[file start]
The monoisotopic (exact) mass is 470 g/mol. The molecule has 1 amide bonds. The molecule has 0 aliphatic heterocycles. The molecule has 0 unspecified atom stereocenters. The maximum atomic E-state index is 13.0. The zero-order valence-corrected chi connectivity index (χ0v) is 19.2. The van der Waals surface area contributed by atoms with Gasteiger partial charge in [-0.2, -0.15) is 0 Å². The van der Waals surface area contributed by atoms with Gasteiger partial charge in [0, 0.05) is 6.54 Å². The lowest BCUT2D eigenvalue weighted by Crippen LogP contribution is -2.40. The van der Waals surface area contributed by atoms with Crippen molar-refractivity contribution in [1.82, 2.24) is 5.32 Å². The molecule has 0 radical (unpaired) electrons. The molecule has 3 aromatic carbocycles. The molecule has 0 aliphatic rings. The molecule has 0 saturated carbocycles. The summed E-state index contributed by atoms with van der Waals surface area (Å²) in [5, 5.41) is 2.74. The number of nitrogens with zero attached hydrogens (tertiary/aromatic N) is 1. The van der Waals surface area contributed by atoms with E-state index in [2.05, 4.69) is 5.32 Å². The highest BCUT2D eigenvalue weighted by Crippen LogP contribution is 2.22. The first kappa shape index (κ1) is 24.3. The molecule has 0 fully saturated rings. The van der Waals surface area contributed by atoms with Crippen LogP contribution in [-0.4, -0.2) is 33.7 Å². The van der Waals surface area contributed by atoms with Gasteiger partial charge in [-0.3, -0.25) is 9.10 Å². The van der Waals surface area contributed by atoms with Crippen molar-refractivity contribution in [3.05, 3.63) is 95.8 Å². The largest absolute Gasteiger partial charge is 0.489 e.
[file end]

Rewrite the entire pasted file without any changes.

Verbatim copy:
The monoisotopic (exact) mass is 470 g/mol. The molecule has 1 amide bonds. The molecule has 0 aliphatic heterocycles. The molecule has 0 unspecified atom stereocenters. The maximum atomic E-state index is 13.0. The zero-order valence-corrected chi connectivity index (χ0v) is 19.2. The van der Waals surface area contributed by atoms with Gasteiger partial charge in [-0.2, -0.15) is 0 Å². The van der Waals surface area contributed by atoms with Gasteiger partial charge in [0, 0.05) is 6.54 Å². The lowest BCUT2D eigenvalue weighted by Crippen LogP contribution is -2.40. The van der Waals surface area contributed by atoms with Crippen molar-refractivity contribution in [1.82, 2.24) is 5.32 Å². The molecule has 0 radical (unpaired) electrons. The molecule has 3 aromatic carbocycles. The molecule has 0 aliphatic rings. The molecule has 0 saturated carbocycles. The summed E-state index contributed by atoms with van der Waals surface area (Å²) in [5, 5.41) is 2.74. The number of nitrogens with zero attached hydrogens (tertiary/aromatic N) is 1. The van der Waals surface area contributed by atoms with E-state index in [2.05, 4.69) is 5.32 Å². The highest BCUT2D eigenvalue weighted by Crippen LogP contribution is 2.22. The first kappa shape index (κ1) is 24.3. The molecule has 0 fully saturated rings. The van der Waals surface area contributed by atoms with Crippen LogP contribution in [-0.4, -0.2) is 33.7 Å². The van der Waals surface area contributed by atoms with Gasteiger partial charge in [-0.3, -0.25) is 9.10 Å². The van der Waals surface area contributed by atoms with Crippen molar-refractivity contribution in [3.05, 3.63) is 95.8 Å². The largest absolute Gasteiger partial charge is 0.489 e.